The Best Smoked Meat Sandwich in the World
Some things stay the same
I am not going to indulge in the smoked meat vs pastrami debate. In Montreal, Schwartz’s on boulevard Saint-Laurent has arguably the best smoked meat sandwich in the world and leaves any pastrami sandwich available struggling to get another bite. There is no debate.
The sign above the door reads Charcuterie Hébraïque de Montréal Inc, in conformity with Montreal’s language laws, but nobody ever calls it that. We all just call it Schwartz’s — don’t call it Schwartz. It’s been on Saint-Laurent since 1928.
Saint-Laurent divides Montreal from east to west; it’s our version of the Mason-Dixon Line. On one side, the streets are named, for example, rue Sherbrooke Ouest, and on the other side of Saint-Laurent, it’s Sherbrooke Est. Traditionally, the French lived east, and the English lived west. The Jewish immigrants lived in the middle around Saint-Laurent. And that’s where Schwartz’s was — and still is— smack in the middle of one of the most vibrant cities in the world.
I first entered this venerable establishment with my then Jewish boyfriend (now husband) over thirty years ago, and I did not do well. We had waited twenty minutes in a line that snaked down the block to get in. The place was packed and noisy, and the decor — although calling it that is a stretch — had a 1950s time-stood-still feel. The walls were covered with photos of famous people — actors, comedians, journalists, politicians and prime ministers — who had eaten there.
We were seated at one of the long wooden tables lining the wall down one side — me next to a burly guy dressed in a lumberjacket. The menu was on the placemat, and I could feel the slight grunge on everything. It did not feel like my kind of place.
I was happy to order a smoked meat sandwich, although I probably asked for it extra lean. But I’m sure I asked for plain water instead of black cherry coke, which is an essential part of the experience. I wasn’t interested in a heaping plate of greasy French fries, although admittedly they looked delicious, or the large sour pickle.
But my downfall was I didn’t know how to kibbitz with the waiter who had probably worked there since the 1950s. He felt sorry for my boyfriend for landing badly in life with a shiksa, who did not have much of a sense of humour.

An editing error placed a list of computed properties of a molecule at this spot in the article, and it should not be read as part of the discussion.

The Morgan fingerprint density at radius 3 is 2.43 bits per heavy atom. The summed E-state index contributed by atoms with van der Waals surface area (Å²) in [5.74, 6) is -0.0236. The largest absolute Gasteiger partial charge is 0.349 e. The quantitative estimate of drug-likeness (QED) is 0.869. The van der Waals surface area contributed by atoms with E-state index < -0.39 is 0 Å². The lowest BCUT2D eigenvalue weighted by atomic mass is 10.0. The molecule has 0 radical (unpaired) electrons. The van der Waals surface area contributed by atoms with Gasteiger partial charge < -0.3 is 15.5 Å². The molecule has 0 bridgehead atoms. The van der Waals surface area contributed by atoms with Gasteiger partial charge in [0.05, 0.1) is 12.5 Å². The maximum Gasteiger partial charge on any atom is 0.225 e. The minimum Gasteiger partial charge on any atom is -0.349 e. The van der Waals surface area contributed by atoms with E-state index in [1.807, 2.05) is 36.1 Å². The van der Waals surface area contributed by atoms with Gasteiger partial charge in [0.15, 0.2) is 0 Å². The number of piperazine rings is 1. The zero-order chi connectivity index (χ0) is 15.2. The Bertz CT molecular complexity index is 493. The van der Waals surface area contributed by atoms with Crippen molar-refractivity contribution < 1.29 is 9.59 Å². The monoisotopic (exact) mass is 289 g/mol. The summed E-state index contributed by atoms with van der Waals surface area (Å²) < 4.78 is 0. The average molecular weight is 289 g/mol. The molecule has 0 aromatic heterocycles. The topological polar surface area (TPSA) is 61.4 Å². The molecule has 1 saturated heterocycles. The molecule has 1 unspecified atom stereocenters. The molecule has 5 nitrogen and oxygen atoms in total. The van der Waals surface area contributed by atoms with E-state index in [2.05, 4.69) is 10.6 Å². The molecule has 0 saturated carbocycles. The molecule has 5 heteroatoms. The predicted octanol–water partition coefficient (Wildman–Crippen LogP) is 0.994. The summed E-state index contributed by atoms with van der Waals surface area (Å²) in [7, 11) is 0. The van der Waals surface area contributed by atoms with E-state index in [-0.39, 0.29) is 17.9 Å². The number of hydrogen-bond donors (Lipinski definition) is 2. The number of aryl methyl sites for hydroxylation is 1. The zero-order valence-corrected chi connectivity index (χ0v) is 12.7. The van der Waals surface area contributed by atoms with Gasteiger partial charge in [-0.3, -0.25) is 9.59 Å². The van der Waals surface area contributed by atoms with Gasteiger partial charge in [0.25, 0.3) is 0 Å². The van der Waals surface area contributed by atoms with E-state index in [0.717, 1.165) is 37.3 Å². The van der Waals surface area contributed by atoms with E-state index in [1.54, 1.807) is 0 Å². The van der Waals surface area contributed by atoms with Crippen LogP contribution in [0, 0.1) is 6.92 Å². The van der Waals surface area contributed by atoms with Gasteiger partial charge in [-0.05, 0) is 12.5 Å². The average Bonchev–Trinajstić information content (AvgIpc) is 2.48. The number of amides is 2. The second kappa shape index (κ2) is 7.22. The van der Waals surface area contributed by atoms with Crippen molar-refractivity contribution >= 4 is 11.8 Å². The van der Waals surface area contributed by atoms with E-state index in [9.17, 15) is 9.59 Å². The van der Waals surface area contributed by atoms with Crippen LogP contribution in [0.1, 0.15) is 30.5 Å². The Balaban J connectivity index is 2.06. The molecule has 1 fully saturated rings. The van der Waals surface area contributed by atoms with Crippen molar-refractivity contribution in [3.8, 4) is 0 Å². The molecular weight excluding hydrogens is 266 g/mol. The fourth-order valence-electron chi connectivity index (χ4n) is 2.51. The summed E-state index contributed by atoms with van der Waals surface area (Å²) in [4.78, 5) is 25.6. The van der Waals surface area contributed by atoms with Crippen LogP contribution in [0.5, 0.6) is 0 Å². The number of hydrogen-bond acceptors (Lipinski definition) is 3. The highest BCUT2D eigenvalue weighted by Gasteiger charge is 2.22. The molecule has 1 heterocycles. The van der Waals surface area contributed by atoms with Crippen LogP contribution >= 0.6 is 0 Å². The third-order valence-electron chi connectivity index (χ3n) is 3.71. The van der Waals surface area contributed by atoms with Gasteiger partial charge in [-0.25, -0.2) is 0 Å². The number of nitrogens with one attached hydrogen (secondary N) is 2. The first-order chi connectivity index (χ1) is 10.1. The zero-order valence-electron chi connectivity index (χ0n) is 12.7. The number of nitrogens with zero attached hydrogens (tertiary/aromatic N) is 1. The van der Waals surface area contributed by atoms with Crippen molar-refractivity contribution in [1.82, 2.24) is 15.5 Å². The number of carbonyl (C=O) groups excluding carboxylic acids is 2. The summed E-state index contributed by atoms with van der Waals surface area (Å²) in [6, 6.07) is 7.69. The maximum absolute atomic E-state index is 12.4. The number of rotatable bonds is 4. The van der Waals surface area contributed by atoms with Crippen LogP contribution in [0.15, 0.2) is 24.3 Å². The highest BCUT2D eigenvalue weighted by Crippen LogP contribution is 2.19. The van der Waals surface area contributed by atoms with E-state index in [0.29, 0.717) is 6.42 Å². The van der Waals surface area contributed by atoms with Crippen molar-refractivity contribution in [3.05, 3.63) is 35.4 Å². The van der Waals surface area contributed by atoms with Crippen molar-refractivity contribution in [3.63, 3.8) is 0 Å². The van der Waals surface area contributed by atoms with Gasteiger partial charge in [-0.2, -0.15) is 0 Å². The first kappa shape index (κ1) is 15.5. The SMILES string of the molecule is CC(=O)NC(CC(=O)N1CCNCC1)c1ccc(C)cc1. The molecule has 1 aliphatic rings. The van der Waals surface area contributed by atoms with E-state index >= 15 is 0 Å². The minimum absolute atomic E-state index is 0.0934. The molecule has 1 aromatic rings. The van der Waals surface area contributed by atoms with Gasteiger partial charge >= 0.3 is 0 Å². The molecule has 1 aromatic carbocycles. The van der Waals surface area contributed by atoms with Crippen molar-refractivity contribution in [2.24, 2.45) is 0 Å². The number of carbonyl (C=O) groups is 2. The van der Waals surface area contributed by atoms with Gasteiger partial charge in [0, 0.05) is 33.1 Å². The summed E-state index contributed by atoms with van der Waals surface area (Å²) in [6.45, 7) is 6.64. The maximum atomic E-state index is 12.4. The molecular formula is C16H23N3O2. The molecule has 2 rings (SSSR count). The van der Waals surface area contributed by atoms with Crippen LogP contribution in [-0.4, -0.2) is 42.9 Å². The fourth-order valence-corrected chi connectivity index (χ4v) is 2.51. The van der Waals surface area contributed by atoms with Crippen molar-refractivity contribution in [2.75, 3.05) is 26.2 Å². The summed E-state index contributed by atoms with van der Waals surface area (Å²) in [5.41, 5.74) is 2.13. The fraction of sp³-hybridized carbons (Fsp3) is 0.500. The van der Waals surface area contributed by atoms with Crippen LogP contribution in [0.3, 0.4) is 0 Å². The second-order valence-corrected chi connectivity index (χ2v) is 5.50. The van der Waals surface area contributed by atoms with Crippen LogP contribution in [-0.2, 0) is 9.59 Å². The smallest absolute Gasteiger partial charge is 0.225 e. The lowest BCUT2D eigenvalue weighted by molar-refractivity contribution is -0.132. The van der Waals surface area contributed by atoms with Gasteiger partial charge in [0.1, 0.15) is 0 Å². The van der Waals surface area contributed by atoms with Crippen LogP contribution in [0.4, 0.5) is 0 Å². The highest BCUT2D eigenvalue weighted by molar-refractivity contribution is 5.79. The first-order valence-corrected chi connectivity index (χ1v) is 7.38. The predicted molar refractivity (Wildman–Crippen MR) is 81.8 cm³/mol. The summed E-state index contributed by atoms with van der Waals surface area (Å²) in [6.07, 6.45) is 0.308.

In the ensuing decades, I have become a convert. The smoked meat sandwiches are to die for — a heavenly treat. Thick hand-sliced hot smoked meat stacked high between pieces of fresh rye bread with a slight slathering of yellow mustard. You order it based on how much fat you want: lean, medium, medium-fat, and fat. The sandwich, beef brisket with the famous Montreal steak spices (invented at Schwartz’s by The Shadow, the broilerman, in the 40s), melts in your mouth, having been cured for ten days in their brick smokehouse oven, which has almost one hundred years of accumulated schmutz to improve the taste. The exact recipe is a closely-guarded secret.
A book and musical have been written about its storied history and the succession of flamboyant and colourful owners, starting with a gambler and womanizer, Reuben Schwartz. It was sold in 2012 to a consortium of owners, including the late René Angélil and his wife Céline Dion, for a purported ten million. We held our breaths, but thankfully nothing changed, and no franchises or decor updates happened. They did, however, start taking credit cards.
There is a God because about fifteen years ago, Schwartz’s opened a takeout option next door. During the pandemic lockdown, when all indoor dining was closed, we could walk to Schwartz’s — stand in line two metres apart — so the line went way down the block — and take out the medium-fat sandwiches (yes, I graduated), fries and cherry cokes.
I have had corned beef sandwiches at Katz’s in New York and pastrami ones at Langer’s in downtown L.A. Nothing has come close to a Schwartz’s smoked meat sandwich. It is truly a pièce de résistance. Put it on your bucket list, and trust me on the cherry coke.